Multiple nut butters manufacturer by Oskri Corp. have tested positive for potentially deadly Listeria bacteria, causing the company to expand a recall posted earlier this month. In recent years the FDA warned Oskri about unsanitary conditions and other violations at its facility.
The expanded recall covers all nut butters produced by Oskri — including butters made from seeds — according to a notice posted on the Food and Drug Administration’s website. The recall applies to products with best by dates of June 2020 and earlier. The Wisconsin company began manufacturing the recalled products in January 2018.
“If you are in possession of any of these products, we urge you to quarantine and destroy the product immediately,” the company warns in its recall notice. Please see complete list of recalled products and lot numbers below.
The recalled products were still available for sale on the Oskri website as of last night. Also, Oskri’s website did not appear to have any of the recall information.
No illnesses have been confirmed in relation to the recalled products, but it can take up to 70 days after exposure for symptoms of Listeria infection to develop.
Oskri Corp. reports distributing the recalled nut and seed butters to 17 states, but its recall notice does not indicate if there was wider secondary distribution. The company has not published what retailers or other businesses received the recalled products. Oskri distrubuted the nut and seed butters to New York, Michigan, California, Pennsylvania, Ohio, Wisconsin, New Hampshire, Illinois, Florida, Maine, Texas, Arizona, Indiana, Idaho, Oregon, South Carolina and Rhode Island.
The recalled nut and seed butters are sold in 16-ounce plastic jars with the lot number either on the top or bottom of the jar near the expiration date and in pouches with the lot number and expiration date on either the top or bottom of the back of the pouch.
On bulk packaging, which would be Oskri Corp. boxes, the label should be located on the box in the upper right-hand corner of one of the four sides. This label will list the lot number, production date, and expiration date.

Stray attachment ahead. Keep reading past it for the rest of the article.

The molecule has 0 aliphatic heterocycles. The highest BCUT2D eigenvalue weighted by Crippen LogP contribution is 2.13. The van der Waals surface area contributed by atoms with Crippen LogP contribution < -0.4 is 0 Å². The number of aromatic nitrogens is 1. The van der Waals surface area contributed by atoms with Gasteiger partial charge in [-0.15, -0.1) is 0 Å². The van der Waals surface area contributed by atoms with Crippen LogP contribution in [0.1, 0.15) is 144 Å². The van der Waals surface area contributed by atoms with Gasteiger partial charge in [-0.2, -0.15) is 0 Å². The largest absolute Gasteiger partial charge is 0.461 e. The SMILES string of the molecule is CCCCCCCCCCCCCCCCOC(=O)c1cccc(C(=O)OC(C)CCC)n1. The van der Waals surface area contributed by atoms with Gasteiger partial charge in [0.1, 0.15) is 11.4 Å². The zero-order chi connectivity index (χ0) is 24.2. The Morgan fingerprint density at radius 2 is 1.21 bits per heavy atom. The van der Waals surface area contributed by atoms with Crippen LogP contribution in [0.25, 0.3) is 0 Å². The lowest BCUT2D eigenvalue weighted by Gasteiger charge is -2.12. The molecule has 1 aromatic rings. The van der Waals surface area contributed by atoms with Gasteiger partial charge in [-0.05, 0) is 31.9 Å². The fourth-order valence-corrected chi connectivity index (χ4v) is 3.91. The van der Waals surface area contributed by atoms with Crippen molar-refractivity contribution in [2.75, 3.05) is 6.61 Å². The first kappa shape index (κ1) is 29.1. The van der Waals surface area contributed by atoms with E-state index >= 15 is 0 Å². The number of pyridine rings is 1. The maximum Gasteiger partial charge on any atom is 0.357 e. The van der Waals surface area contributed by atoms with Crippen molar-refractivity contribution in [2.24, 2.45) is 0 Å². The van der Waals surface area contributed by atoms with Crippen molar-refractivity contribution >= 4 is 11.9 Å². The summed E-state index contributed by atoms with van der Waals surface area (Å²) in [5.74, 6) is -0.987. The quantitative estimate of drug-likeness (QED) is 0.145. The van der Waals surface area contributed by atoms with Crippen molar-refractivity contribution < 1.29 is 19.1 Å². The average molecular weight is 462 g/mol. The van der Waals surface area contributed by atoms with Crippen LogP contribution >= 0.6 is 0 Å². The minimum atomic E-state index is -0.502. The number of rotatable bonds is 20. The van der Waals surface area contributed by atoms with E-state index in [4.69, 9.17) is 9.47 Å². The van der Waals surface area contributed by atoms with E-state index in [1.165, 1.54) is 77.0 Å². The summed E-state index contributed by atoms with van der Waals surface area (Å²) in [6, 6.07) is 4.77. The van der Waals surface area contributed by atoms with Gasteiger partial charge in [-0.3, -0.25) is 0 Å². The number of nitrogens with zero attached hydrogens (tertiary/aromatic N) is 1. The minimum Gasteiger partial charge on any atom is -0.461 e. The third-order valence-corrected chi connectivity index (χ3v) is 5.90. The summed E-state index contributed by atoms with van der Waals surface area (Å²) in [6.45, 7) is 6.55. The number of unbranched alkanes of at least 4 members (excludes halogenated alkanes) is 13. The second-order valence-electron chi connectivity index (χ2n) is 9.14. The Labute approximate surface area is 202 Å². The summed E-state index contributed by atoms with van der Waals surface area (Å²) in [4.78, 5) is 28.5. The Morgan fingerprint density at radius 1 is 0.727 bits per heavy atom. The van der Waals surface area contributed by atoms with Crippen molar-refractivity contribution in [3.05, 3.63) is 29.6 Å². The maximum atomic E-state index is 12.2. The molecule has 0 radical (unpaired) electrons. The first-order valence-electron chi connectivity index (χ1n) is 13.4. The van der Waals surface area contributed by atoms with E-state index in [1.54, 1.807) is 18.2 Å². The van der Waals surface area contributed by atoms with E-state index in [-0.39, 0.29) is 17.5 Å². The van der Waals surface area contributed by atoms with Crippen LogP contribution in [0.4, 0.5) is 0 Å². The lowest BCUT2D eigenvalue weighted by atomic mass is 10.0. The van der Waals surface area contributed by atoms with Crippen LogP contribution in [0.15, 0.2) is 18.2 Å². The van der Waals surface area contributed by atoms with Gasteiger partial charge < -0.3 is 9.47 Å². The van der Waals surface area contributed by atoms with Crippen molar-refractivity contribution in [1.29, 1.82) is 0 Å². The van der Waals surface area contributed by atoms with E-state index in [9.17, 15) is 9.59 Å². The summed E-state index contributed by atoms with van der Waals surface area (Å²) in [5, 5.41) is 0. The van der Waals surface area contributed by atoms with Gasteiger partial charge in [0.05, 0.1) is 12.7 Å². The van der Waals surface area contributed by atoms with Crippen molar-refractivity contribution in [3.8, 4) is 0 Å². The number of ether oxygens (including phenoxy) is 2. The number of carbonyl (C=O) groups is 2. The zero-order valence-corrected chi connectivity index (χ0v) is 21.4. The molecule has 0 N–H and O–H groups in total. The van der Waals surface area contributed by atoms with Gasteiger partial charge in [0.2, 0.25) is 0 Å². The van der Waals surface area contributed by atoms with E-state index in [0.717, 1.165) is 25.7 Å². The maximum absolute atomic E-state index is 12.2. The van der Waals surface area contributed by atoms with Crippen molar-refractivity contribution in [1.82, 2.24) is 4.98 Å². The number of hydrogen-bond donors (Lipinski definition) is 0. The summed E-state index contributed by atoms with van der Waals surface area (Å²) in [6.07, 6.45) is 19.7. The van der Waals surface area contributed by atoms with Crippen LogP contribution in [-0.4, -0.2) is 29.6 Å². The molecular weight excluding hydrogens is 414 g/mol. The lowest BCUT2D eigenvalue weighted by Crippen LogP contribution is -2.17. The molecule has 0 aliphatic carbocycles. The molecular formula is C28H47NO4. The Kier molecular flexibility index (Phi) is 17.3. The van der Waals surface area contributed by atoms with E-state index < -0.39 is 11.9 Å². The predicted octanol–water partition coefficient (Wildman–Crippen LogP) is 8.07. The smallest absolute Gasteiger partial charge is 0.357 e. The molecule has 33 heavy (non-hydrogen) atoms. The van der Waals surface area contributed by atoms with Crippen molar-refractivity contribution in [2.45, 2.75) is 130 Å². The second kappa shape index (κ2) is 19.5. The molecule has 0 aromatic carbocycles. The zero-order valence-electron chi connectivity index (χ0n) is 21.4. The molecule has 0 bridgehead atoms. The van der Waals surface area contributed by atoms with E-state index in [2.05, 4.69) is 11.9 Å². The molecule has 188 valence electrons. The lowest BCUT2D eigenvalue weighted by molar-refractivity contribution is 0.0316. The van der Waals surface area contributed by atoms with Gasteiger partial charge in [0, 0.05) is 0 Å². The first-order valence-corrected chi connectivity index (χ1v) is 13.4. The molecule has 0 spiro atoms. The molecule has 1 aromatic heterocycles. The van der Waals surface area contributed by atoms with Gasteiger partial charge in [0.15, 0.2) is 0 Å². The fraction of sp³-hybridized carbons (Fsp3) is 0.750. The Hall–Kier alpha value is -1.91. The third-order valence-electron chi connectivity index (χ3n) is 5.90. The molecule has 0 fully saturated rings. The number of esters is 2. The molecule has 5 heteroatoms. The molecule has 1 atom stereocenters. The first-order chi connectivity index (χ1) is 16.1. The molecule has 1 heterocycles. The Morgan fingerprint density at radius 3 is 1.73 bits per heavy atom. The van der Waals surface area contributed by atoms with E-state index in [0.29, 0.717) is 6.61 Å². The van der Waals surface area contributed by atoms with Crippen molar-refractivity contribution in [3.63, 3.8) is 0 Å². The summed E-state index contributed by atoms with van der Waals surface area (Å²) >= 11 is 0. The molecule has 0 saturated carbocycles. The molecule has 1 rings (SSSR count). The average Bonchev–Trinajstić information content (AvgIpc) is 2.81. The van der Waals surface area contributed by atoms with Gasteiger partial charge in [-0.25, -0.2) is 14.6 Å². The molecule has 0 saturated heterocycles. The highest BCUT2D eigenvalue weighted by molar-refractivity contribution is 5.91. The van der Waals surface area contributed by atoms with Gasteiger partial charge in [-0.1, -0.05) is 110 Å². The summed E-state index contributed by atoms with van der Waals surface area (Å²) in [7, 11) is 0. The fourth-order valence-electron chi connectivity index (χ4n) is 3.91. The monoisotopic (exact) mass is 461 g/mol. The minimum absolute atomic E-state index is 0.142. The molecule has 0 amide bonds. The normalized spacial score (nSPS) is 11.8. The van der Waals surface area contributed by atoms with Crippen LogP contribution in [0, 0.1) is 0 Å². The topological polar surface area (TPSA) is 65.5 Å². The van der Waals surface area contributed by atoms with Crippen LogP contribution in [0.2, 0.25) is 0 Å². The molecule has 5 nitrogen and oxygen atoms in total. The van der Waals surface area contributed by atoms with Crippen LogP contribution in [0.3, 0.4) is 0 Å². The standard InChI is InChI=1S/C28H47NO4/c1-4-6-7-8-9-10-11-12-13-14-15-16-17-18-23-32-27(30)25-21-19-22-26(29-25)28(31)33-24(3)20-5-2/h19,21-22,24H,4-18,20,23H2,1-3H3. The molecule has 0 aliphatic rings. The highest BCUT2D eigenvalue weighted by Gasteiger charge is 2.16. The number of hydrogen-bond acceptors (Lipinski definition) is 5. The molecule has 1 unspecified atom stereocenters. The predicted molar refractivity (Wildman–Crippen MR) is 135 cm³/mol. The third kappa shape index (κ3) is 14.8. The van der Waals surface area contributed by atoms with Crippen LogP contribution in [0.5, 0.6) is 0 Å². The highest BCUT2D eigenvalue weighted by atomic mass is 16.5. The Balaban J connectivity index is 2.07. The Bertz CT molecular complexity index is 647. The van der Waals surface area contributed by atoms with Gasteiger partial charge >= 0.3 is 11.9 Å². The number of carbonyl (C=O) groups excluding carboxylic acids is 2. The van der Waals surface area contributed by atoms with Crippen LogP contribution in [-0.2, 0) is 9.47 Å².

Earlier this month, Oskri recalled tahini butter and sunflower butter, saying a “customer” randomly tested one of the products and found Listeria monocytogenes. Oskri did not indicate whether the customer was a consumer or a business entity.
The “customer” notified operators of the Lake Mills, WI, food company on Dec. 18 about the positive test results for Listeria, according to the Oskri recall notice posted Jan. 2 by the Food and Drug Administation. That recall included Thrive brand sunflower butter. On Jan. 28 Thrive expanded its portion of the recall to include all unexpired lots of its branded nut and seed butters.
“An investigation is still ongoing to find the source of the Listeria monocytogenes. We have ceased the production and distribution of the product as FDA and Oskri continue their investigation as to what caused the problem,” Oskri’s Jan. 2 recall notice stated.
FDA sent warning letter in 2014
Oskri self identifies as a “natural food company” that produces a wide range of products including nut butters and dried fruit, snack bars, preserves, and granolas.
In January 2014 the FDA took enforcement action against the company, issuing a warning letter in relation to multiple problems discovered during several inspections in 2013. The agency cited Oskri for 13 violations including improper sanitation, cross-contamination, food-safety procedures and misbranding.
Among the specific violations were:
- Failure to maintain equipment and utensils in an acceptable condition through appropriate cleaning and sanitizing;
- Failure to take effective measures to protect against the inclusion of metal or other extraneous material in food despite having received multiple consumer complaints about metal shavings and glass;
- Failure to provide allergen declarations on labels as required by federal law;
- Failure to include required nutrition information on labels; and
- Making nutrition claims that have not been approved by the FDA.
In December 2014 the FDA issued a closeout letter, indicating the problems discovered in 2013 had been corrected.
Products subject to current recall and their lot numbers:
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